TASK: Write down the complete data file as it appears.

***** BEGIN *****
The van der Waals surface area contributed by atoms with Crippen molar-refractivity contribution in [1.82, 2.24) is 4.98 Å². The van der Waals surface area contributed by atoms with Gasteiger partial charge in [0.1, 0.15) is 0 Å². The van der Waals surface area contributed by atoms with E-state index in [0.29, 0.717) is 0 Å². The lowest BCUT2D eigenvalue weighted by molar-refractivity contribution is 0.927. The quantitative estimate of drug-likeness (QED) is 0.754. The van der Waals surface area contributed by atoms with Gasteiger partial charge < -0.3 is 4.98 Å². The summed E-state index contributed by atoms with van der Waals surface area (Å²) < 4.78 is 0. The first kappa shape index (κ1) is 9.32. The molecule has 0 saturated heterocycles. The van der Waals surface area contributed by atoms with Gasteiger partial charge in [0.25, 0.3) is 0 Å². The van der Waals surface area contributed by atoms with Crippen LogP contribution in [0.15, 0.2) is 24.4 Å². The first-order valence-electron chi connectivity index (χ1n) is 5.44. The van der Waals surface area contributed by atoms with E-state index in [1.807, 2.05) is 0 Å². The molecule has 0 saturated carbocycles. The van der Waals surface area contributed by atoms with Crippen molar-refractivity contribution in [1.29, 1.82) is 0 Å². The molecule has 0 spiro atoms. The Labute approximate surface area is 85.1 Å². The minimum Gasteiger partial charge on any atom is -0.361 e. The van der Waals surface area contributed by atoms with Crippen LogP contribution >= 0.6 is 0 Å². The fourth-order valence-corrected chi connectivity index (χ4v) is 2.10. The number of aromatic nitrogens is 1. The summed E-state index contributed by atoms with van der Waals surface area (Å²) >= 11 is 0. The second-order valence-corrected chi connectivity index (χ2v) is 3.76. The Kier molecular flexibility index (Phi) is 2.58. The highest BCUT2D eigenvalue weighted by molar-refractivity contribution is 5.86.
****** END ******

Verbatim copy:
The van der Waals surface area contributed by atoms with Crippen molar-refractivity contribution in [1.82, 2.24) is 4.98 Å². The van der Waals surface area contributed by atoms with Gasteiger partial charge in [0.1, 0.15) is 0 Å². The van der Waals surface area contributed by atoms with E-state index in [0.29, 0.717) is 0 Å². The lowest BCUT2D eigenvalue weighted by molar-refractivity contribution is 0.927. The quantitative estimate of drug-likeness (QED) is 0.754. The van der Waals surface area contributed by atoms with Gasteiger partial charge < -0.3 is 4.98 Å². The summed E-state index contributed by atoms with van der Waals surface area (Å²) < 4.78 is 0. The first kappa shape index (κ1) is 9.32. The molecule has 0 saturated heterocycles. The van der Waals surface area contributed by atoms with Gasteiger partial charge in [0.25, 0.3) is 0 Å². The van der Waals surface area contributed by atoms with Crippen LogP contribution in [0.15, 0.2) is 24.4 Å². The first-order valence-electron chi connectivity index (χ1n) is 5.44. The van der Waals surface area contributed by atoms with E-state index in [1.807, 2.05) is 0 Å². The molecule has 0 saturated carbocycles. The van der Waals surface area contributed by atoms with Crippen molar-refractivity contribution in [1.29, 1.82) is 0 Å². The molecule has 0 spiro atoms. The Labute approximate surface area is 85.1 Å². The minimum Gasteiger partial charge on any atom is -0.361 e. The van der Waals surface area contributed by atoms with Crippen LogP contribution >= 0.6 is 0 Å². The fourth-order valence-corrected chi connectivity index (χ4v) is 2.10. The number of aromatic nitrogens is 1. The summed E-state index contributed by atoms with van der Waals surface area (Å²) >= 11 is 0. The second-order valence-corrected chi connectivity index (χ2v) is 3.76. The Kier molecular flexibility index (Phi) is 2.58. The highest BCUT2D eigenvalue weighted by molar-refractivity contribution is 5.86.